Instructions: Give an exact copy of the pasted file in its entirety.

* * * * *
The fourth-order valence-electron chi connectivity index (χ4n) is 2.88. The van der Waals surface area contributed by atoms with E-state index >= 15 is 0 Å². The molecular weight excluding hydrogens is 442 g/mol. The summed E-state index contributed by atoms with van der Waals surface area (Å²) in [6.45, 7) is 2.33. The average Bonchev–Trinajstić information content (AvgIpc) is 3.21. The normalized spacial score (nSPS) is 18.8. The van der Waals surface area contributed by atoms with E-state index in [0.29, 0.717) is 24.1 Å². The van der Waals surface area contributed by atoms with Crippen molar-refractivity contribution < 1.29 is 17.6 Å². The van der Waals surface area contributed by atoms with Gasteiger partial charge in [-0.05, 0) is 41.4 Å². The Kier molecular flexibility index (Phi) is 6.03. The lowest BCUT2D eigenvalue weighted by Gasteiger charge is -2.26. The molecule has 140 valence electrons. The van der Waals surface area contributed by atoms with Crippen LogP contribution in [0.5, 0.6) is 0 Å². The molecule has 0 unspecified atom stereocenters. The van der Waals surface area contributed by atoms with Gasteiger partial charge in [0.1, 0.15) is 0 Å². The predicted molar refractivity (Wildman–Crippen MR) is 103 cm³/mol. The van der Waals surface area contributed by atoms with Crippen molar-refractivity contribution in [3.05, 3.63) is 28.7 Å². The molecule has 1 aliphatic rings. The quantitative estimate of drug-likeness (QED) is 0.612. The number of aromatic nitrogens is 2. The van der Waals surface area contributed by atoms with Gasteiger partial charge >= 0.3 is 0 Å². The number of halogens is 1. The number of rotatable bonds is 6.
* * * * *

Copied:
The fourth-order valence-electron chi connectivity index (χ4n) is 2.88. The van der Waals surface area contributed by atoms with E-state index >= 15 is 0 Å². The molecular weight excluding hydrogens is 442 g/mol. The summed E-state index contributed by atoms with van der Waals surface area (Å²) in [6.45, 7) is 2.33. The average Bonchev–Trinajstić information content (AvgIpc) is 3.21. The normalized spacial score (nSPS) is 18.8. The van der Waals surface area contributed by atoms with E-state index in [0.29, 0.717) is 24.1 Å². The van der Waals surface area contributed by atoms with Crippen molar-refractivity contribution < 1.29 is 17.6 Å². The van der Waals surface area contributed by atoms with Gasteiger partial charge in [-0.05, 0) is 41.4 Å². The Kier molecular flexibility index (Phi) is 6.03. The lowest BCUT2D eigenvalue weighted by Gasteiger charge is -2.26. The molecule has 140 valence electrons. The van der Waals surface area contributed by atoms with Crippen LogP contribution in [0.5, 0.6) is 0 Å². The molecule has 0 unspecified atom stereocenters. The van der Waals surface area contributed by atoms with Gasteiger partial charge in [0.1, 0.15) is 0 Å². The predicted molar refractivity (Wildman–Crippen MR) is 103 cm³/mol. The van der Waals surface area contributed by atoms with Crippen molar-refractivity contribution in [3.05, 3.63) is 28.7 Å². The molecule has 1 aliphatic rings. The quantitative estimate of drug-likeness (QED) is 0.612. The number of aromatic nitrogens is 2. The van der Waals surface area contributed by atoms with Gasteiger partial charge >= 0.3 is 0 Å². The number of halogens is 1. The number of rotatable bonds is 6.